The discriminatory government policy that affects the most Americans is probably not affirmative action, but racial profiling by law enforcement. A 2019 Pew Research Center poll found that 59% of black men and 31% of black women say they have been racially profiled by police. Such perceptions are backed by numerous studies. Even powerful politicians are not immune. Black Republican senator and presidential candidate Tim Scott has recounted multiple incidents in which he was racially profiled by Capitol police. Racial profiling is especially prevalent in immigration enforcement, where it is even backed by official government policy—including under liberal Democratic presidents, such as Biden and Barack Obama.
Conservatives and other advocates of color-blindness have long advocated overturning Supreme Court decisions like Grutter v. Bollinger (2003), which authorize affirmative action in some circumstances. But few condemn United States v. Brignoni-Ponce (1975), the Supreme Court decision holding that federal law enforcement can use "Mexican ancestry" as a proxy for deciding which people to stop and detain in border areas.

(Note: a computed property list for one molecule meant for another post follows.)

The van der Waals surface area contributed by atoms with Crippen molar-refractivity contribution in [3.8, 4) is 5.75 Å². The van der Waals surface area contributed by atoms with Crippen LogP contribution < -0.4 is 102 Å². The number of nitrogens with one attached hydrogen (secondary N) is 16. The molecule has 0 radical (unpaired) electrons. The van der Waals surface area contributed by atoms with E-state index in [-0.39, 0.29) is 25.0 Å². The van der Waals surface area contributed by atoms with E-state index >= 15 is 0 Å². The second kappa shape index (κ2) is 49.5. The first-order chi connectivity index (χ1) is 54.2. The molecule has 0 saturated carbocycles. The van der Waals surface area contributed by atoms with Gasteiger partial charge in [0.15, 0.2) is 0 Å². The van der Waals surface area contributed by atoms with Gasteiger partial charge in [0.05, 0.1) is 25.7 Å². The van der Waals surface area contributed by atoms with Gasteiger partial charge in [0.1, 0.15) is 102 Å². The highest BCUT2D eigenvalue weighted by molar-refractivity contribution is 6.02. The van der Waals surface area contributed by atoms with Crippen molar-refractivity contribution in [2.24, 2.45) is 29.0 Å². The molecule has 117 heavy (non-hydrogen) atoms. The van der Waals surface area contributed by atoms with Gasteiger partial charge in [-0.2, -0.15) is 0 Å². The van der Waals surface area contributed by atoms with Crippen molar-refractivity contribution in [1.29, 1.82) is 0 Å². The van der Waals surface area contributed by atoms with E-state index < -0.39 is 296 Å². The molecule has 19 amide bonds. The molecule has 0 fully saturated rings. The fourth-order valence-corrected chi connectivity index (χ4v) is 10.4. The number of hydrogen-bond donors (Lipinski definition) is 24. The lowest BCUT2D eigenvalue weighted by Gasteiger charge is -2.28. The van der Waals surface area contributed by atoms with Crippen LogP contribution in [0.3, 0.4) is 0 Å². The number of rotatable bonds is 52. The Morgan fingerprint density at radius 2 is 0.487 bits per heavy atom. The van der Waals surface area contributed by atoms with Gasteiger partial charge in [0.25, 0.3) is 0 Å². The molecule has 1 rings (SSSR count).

Defenders of racial profiling argue it's a useful tool because membership in a racial or ethnic group may correlate with criminality. Young black males have higher crime rates than members of most other groups. In border areas, Mexican appearance is likely correlated with being an illegal migrant. But this kind of use of race-as-proxy is similar to affirmative action, whose defenders have long argued that being black or Hispanic correlates with being a victim of discrimination or a contributor to "diversity." If it is wrong for university officials to use race or ethnicity as a crude proxy, the same goes for law enforcement.
While most individual incidents of racial profiling inflict only very modest harm, the cumulative impact is substantial, spreading fear in minority communities and poisoning relations between them and law enforcement. True advocates of color-blindness cannot turn a blind eye to discrimination when the government officials doing it carry badges and guns and have the power to arrest, detain, and sometimes even kill or injure citizens. Otherwise, cynics will justifiably suspect we only oppose racial discrimination when it victimizes whites, as in the case of affirmative action.